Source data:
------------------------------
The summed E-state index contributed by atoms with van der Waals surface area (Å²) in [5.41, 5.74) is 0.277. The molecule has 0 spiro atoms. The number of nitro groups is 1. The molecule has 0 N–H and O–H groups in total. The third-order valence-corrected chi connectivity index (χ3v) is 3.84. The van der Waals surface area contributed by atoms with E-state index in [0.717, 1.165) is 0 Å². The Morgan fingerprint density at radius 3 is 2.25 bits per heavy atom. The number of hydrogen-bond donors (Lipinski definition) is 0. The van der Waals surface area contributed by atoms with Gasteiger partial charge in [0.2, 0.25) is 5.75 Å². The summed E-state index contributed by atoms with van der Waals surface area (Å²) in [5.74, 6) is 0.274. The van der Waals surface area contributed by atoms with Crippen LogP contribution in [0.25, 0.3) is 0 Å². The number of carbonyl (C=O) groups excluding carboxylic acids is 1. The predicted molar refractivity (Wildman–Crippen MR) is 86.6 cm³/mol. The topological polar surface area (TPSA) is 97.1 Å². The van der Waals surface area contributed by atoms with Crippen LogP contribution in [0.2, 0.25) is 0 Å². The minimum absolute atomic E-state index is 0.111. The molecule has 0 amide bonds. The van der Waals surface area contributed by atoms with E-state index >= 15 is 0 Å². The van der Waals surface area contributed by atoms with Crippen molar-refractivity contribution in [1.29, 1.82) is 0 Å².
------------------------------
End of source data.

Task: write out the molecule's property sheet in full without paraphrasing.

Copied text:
The summed E-state index contributed by atoms with van der Waals surface area (Å²) in [5.41, 5.74) is 0.277. The molecule has 0 spiro atoms. The number of nitro groups is 1. The molecule has 0 N–H and O–H groups in total. The third-order valence-corrected chi connectivity index (χ3v) is 3.84. The van der Waals surface area contributed by atoms with E-state index in [0.717, 1.165) is 0 Å². The Morgan fingerprint density at radius 3 is 2.25 bits per heavy atom. The number of hydrogen-bond donors (Lipinski definition) is 0. The van der Waals surface area contributed by atoms with Gasteiger partial charge in [0.2, 0.25) is 5.75 Å². The summed E-state index contributed by atoms with van der Waals surface area (Å²) in [5.74, 6) is 0.274. The van der Waals surface area contributed by atoms with Crippen LogP contribution in [0.25, 0.3) is 0 Å². The number of carbonyl (C=O) groups excluding carboxylic acids is 1. The predicted molar refractivity (Wildman–Crippen MR) is 86.6 cm³/mol. The topological polar surface area (TPSA) is 97.1 Å². The van der Waals surface area contributed by atoms with Crippen LogP contribution in [0.2, 0.25) is 0 Å². The minimum absolute atomic E-state index is 0.111. The molecule has 0 amide bonds. The van der Waals surface area contributed by atoms with E-state index >= 15 is 0 Å². The van der Waals surface area contributed by atoms with Crippen molar-refractivity contribution in [1.29, 1.82) is 0 Å².